Accepting a higher deductible in exchange for a lower annual premium is a common way to save money on insurance. But think carefully about how much you could pay out of pocket to repair a car. If you don’t have an emergency fund, could you come up with $500 on the spot for repairs? How about $2,000?

If you’re not sure you could come up with the cash right away when you need it, you might prefer the peace of mind of a lower deductible.

What’s the Cost of Various Deductible Options?

According to McBride, there's a rule of thumb: When considering deductibles, review any diminishing returns. If the cost of a policy with a $2,500 deductible isn't much lower than a policy with a $1,000 deductible, the savings may not justify the potential challenge of having to come up with an extra $1,500 after an accident.

You may be able to choose different deductibles for different types of coverage depending on how you assess your own risk or cost concerns. People often choose a lower deductible for comprehensive than collision insurance, McBride said, as comprehensive coverage is generally cheaper than collision.

Other Questions To Ask When Choosing Deductibles

While the three factors above are the most critical when choosing a deductible, you'll want to ask these questions, too.

Is There a Required Minimum Deductible?

It depends on your insurer and state. Many coverage deductibles start at $250 or $500, but some insurers offer a $0 deductible option for certain coverages, and others may require higher-risk drivers to carry higher deductibles. For example, New York requires a minimum $50 deductible on comprehensive coverage and $100 on collision.

If you’re leasing a car, the dealership or financial institution may specify a maximum deductible.

What Is Your Risk of Making a Claim?

You may be more likely to file a claim if you:

  • Have accidents on your record
  • Drive on busy roads
  • Live in a city where cars are commonly stolen

When choosing your deductible, consider the likelihood of having to pay it—perhaps even repeatedly.

Filing a claim could lead to an increase in rates for up to five years depending on the circumstances, state, insurer, cost, and a number of other claims.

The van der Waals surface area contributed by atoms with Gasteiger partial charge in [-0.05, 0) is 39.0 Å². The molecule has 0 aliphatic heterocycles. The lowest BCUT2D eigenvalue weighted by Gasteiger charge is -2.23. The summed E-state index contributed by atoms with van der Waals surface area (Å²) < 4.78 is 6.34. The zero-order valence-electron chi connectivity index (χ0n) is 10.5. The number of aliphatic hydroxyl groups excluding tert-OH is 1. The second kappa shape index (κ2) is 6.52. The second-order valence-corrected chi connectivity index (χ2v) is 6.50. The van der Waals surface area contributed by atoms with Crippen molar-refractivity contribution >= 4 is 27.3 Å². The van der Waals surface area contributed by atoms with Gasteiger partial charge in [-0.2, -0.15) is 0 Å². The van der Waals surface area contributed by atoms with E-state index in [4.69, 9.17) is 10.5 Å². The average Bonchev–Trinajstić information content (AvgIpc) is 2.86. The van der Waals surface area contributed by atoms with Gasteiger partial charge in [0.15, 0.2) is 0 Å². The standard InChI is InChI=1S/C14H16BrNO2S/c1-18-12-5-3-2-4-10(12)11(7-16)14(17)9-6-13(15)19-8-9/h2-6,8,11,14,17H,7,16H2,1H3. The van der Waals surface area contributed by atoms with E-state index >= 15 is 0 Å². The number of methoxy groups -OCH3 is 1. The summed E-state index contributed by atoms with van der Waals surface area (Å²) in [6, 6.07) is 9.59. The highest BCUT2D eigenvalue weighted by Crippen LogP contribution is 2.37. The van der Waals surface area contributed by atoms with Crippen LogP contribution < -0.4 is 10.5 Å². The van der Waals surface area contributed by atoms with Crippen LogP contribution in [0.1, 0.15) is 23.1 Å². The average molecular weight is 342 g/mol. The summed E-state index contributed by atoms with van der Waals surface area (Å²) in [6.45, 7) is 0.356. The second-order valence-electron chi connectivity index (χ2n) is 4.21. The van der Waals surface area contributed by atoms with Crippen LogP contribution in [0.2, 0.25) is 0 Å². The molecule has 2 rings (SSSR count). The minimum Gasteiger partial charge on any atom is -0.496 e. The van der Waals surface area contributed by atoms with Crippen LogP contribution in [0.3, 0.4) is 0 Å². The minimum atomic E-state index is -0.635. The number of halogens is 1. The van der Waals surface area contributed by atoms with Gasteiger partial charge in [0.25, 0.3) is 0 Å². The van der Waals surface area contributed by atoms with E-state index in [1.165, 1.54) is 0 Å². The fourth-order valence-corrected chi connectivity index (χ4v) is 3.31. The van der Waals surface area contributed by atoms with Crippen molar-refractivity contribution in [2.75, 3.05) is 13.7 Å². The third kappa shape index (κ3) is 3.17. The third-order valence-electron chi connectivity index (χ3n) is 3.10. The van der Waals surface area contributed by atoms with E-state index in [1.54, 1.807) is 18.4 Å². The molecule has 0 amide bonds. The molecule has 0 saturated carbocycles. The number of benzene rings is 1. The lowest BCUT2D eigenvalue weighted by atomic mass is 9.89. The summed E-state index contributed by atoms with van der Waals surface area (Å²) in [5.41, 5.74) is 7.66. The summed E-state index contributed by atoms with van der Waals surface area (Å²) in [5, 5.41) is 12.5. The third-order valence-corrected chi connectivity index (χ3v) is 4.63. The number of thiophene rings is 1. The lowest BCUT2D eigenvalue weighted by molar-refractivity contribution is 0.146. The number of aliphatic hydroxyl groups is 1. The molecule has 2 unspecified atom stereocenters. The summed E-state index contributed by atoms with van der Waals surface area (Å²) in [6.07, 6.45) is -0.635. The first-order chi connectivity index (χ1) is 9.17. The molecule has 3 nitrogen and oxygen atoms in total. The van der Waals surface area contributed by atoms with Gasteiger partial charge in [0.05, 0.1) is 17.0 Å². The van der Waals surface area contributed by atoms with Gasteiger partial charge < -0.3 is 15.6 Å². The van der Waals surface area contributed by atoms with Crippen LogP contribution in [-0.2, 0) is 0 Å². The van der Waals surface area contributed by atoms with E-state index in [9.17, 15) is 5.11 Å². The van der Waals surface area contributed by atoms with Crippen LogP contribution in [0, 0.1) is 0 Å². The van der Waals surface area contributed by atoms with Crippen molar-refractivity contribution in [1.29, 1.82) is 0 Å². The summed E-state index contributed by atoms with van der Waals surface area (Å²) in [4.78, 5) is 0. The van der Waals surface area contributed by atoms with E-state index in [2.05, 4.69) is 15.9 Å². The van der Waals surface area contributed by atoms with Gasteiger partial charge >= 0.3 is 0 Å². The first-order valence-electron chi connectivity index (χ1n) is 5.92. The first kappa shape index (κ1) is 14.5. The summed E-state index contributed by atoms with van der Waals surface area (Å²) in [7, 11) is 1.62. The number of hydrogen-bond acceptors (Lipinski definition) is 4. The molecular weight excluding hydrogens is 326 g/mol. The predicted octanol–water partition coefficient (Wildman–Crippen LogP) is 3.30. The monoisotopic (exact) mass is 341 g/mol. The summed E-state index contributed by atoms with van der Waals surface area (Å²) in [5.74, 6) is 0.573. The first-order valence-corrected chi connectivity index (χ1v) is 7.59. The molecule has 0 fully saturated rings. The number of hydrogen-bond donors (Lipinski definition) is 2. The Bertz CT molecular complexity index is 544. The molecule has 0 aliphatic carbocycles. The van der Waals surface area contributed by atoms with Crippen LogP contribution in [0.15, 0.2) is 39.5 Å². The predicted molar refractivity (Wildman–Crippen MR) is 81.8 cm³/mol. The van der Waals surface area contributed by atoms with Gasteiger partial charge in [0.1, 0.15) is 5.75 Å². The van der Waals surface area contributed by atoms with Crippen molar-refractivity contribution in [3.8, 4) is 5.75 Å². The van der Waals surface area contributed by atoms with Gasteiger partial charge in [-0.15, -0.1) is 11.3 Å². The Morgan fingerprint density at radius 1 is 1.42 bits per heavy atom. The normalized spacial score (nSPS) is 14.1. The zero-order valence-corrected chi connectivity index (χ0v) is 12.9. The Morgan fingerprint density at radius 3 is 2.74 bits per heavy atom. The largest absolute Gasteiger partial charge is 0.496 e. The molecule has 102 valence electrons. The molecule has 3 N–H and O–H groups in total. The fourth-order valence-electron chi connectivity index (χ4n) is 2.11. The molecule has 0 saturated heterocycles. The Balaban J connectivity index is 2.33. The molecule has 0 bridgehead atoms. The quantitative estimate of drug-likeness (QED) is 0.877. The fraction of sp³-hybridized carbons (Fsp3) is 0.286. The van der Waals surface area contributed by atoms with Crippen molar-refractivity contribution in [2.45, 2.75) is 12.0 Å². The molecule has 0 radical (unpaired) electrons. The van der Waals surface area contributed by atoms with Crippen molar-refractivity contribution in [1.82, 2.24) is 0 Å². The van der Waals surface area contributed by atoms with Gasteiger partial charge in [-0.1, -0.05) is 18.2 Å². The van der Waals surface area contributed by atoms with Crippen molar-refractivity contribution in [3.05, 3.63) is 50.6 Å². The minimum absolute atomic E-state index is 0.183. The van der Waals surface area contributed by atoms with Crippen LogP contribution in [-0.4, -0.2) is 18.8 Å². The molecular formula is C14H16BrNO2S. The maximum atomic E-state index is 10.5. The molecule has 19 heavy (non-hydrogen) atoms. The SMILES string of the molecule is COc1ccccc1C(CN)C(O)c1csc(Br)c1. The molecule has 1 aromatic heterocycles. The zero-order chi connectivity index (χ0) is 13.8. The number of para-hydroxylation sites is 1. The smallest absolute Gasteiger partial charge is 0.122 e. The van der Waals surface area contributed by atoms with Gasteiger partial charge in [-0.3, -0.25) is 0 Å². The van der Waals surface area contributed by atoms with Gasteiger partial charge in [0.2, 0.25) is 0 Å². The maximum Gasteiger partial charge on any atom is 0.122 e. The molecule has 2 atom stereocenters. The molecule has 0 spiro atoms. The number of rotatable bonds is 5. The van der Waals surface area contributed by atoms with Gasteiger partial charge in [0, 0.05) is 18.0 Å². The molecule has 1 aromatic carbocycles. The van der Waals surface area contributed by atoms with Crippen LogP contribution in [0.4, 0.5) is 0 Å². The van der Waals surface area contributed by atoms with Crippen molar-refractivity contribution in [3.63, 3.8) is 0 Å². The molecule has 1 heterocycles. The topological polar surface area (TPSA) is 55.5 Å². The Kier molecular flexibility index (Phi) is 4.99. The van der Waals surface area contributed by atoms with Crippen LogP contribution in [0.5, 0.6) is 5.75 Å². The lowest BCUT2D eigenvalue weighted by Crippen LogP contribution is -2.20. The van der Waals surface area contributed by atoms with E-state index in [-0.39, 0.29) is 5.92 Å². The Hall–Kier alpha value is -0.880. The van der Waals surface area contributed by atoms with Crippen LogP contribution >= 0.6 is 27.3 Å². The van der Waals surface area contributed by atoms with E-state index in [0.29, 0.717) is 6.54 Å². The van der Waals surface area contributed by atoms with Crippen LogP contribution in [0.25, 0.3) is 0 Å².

Can You Use Other Insurance To Cover the Costs of Injuries?

In some states, you may be able to use health coverage to pay the costs of injuries due to car accidents instead of relying on auto insurance coverage, such as medical payments or PIP insurance. In this case, you might choose a higher deductible or a lower limit on those coverages, which would save you money.

Is a Vanishing Deductible a Good Option?

A vanishing deductible is an optional paid addition to your auto policy. Each program works a little differently, but generally, for each year you don’t file any claims, the insurer rewards you with a reduction in your deductible. For example, each claim-free year might save you $100 on your collision deductible.

Vanishing deductibles may be a good fit for someone with a good driving history who wants a larger deductible, McBride said. The "vanishing" portion can help bring down the cost if you have to pay your deductible in the event of a claim. These policies tend to be less expensive than low-deductible plans and slightly more expensive than high-deductible plans.

In states with required minimum deductibles, you can’t “vanish” your deductible below that threshold. In New York, as noted above, the collision deductible can’t go lower than the state minimum of $100.

Can the Deductible Be Waived?

Some states or insurance policies offer deductible waivers in certain circumstances, such as:

  • Total loss: Some insurers offer an optional total loss deductible waiver—you pay nothing if your car is totaled due to a covered loss. If you purchased a dealership’s gap protection coverage for your leased or financed car, it could pay your deductible in the event of a total loss.
  • Windshield repair or replacement: Some insurers may waive the comprehensive deductible if you repair a cracked windshield rather than replacing it, while some states require insurers to replace your windshield without a deductible.

Some auto shops advertise “deductible rebates” or say they will pay your deductible for any repairs. However, accepting these offers may violate your insurance contract, so always check with your insurer.

Frequently Asked Questions

What happens if you can’t pay your car insurance deductible?

If you can’t pay your deductible, consider waiting to make the repairs until you can save up enough cash to cover it. If your car is already at the repair shop, you could take out a loan to pay the deductible or ask the shop to hold your vehicle until you can find some extra money.

What is the highest deductible for car insurance?

The highest deductible available to you depends on your state and your insurance company, but McBride said an average high deductible is around $1,000. But deductibles can go much higher. For specialty vehicles or collectibles, they can reach $5,000 to $10,000.

What is the average deductible for car insurance?

No national average across states and insurers has been published, but Progressive says $500 is the most common deductible selected by its policyholders.